Wednesday, November 03, 2010

Everyone's A Little Bit Racist

Alright, before you get all mad at me for the title, you need to do two things.  First, watch this awesome clip from Avenue Q.  Second, you need to hear me out on this one.

My first year at UVa, I took an anthropology class called Racism, Nationalism and Multiculturalism with Professor Richard Handler.  In one of our very first classes, Handler based his lecture off a Los Angeles Times article by Michael Shermer titled, "He's a Racist.  So Are You.  So Am I".  The article deals with comedian Michael Richards' racist outburst during a comedy show, when he was being heckled by the audience.  Following this incident, he appeared on various talk shows to apologize and said, "I'm not a racist. That's what's so insane about this".

Shermer and Professor Handler disagree, instead arguing that, at least unconsciously, everyone is racist.  The reason why is because we are preconditioned and trained to sort things, including people, into categories.  To quote my class notes, "we think of the world in terms of a certain system or set of categories we have been trained to."  To illustrate this, Handler used a non-racially based example; there are only so many movie plots available in American cinema because American movies cannot have an unhappy ending.  In contrast to this, sad endings occur all the time in German cinema.

What this means is not that everyone should start blatantly insulting people of other races.  Rather, it means that trying to be "colorblind", in a way, works contrary to its stated goals.  Trying to be colorblind will not result in equal treatment of all people, because it ignores the system in which people have been socialized.  Rather, the important thing to do is to try to recognize the system and work around it.  To quote Handler again, "Everyone is racist in the sense that we are all taught and know racial and nationalist categories".  Furthermore, he explains that part of knowing who you are in society comes from knowing who you are not.  Saying you are white is also saying you are not black, Asian or Latino.  Like language and other cultural norms, these distinctions are absorbed to the point of becoming unconscious, which leads to outbursts like Richards'.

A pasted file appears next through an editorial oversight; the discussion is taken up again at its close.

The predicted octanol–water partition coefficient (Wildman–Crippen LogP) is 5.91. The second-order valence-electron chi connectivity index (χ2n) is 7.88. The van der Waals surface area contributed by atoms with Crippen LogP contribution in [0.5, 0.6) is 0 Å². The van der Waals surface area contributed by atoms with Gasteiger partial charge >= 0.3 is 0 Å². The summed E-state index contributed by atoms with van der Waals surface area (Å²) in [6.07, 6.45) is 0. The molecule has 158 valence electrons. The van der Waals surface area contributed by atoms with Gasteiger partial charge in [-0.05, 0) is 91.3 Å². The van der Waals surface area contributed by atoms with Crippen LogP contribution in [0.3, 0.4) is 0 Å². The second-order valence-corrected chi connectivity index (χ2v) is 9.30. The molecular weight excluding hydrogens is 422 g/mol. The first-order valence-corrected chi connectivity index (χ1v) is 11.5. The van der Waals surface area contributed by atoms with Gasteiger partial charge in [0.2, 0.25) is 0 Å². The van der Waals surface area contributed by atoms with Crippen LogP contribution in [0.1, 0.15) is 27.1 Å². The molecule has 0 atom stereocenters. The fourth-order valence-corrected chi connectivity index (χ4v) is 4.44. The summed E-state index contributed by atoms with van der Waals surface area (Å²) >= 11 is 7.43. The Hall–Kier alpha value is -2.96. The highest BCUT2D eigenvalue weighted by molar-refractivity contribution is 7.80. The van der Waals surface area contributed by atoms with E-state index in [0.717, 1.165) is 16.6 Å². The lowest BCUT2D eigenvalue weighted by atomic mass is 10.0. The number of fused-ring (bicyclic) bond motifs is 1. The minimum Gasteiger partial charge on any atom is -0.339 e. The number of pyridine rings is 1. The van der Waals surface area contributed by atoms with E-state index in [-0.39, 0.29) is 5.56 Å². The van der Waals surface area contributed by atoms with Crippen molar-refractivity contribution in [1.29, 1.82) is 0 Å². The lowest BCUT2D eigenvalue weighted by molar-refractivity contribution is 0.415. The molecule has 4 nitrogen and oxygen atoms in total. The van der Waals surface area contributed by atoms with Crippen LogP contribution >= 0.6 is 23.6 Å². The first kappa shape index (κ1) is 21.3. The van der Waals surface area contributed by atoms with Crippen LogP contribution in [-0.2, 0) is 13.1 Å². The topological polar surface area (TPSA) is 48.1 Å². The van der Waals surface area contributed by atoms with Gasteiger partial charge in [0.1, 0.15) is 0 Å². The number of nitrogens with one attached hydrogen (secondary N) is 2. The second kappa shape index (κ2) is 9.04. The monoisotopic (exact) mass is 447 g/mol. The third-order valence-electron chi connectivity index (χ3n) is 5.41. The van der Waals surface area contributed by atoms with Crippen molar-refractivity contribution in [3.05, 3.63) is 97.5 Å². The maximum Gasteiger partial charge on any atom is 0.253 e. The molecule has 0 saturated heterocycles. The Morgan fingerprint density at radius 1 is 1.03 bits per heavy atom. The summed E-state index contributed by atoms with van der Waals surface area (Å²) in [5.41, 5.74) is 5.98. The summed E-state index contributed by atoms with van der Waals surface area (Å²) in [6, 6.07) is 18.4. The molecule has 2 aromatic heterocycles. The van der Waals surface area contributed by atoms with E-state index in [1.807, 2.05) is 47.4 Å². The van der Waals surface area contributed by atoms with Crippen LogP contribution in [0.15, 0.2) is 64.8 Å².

So how should you start recognizing what's really going on?  First, you need to know that sorting things is normal.  It's how we bring meaning to the world and is hardwired into us.  On the other hand, the categories we sort things into are socially and culturally defined.  In other words, they are arbitrary-- Handler pointed out that someone not socialized in our cultural system, like a Martian, would not naturally divide people along the lines we use to divide ourselves.  Therefore, it is important to recognize what groups exist but also to be aware that they are not natural.  People exist in multiple groups at a time, so while categorizing can help simplify interactions, it should not define them.

In case you are curious as to how racist you are, you can test it here with the Harvard Implicit Association Test.  The test has participants sort good and bad words in conjunction with other dichotomies, such as white/black, fat/thin, or old/young, to determine the inherent preferences we have been socialized with, taking advantage of the fact that people sort words faster when they correspond to preference for that category.  For instance, almost everyone sorts good words to "white" faster than to "black", regardless of their own race.  We also display a strong cultural preference for youth, thinness, and a number of other categories.  Go check it out.  It's an interesting way to start learning a little more about how you work.

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